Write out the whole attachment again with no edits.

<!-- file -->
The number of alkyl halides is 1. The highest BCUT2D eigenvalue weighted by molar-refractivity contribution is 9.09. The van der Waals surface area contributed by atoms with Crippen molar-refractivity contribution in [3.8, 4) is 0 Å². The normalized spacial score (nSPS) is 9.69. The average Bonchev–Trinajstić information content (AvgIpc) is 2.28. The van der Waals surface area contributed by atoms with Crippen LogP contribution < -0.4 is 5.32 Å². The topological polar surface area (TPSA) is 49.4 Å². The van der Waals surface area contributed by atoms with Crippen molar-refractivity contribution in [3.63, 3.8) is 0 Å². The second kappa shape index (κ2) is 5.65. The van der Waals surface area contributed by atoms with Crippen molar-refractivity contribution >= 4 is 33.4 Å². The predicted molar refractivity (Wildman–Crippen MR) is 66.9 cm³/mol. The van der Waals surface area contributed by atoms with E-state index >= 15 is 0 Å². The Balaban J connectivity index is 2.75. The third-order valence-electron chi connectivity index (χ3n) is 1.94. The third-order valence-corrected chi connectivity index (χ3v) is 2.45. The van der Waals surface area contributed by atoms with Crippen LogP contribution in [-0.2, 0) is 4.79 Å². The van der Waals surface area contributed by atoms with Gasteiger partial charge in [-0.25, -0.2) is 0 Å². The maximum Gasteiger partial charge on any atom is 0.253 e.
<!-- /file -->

The number of alkyl halides is 1. The highest BCUT2D eigenvalue weighted by molar-refractivity contribution is 9.09. The van der Waals surface area contributed by atoms with Crippen molar-refractivity contribution in [3.8, 4) is 0 Å². The normalized spacial score (nSPS) is 9.69. The average Bonchev–Trinajstić information content (AvgIpc) is 2.28. The van der Waals surface area contributed by atoms with Crippen LogP contribution < -0.4 is 5.32 Å². The topological polar surface area (TPSA) is 49.4 Å². The van der Waals surface area contributed by atoms with Crippen molar-refractivity contribution in [3.63, 3.8) is 0 Å². The second kappa shape index (κ2) is 5.65. The van der Waals surface area contributed by atoms with Crippen molar-refractivity contribution >= 4 is 33.4 Å². The predicted molar refractivity (Wildman–Crippen MR) is 66.9 cm³/mol. The van der Waals surface area contributed by atoms with E-state index >= 15 is 0 Å². The Balaban J connectivity index is 2.75. The third-order valence-electron chi connectivity index (χ3n) is 1.94. The third-order valence-corrected chi connectivity index (χ3v) is 2.45. The van der Waals surface area contributed by atoms with Crippen LogP contribution in [-0.2, 0) is 4.79 Å². The van der Waals surface area contributed by atoms with Gasteiger partial charge in [-0.25, -0.2) is 0 Å². The maximum Gasteiger partial charge on any atom is 0.253 e.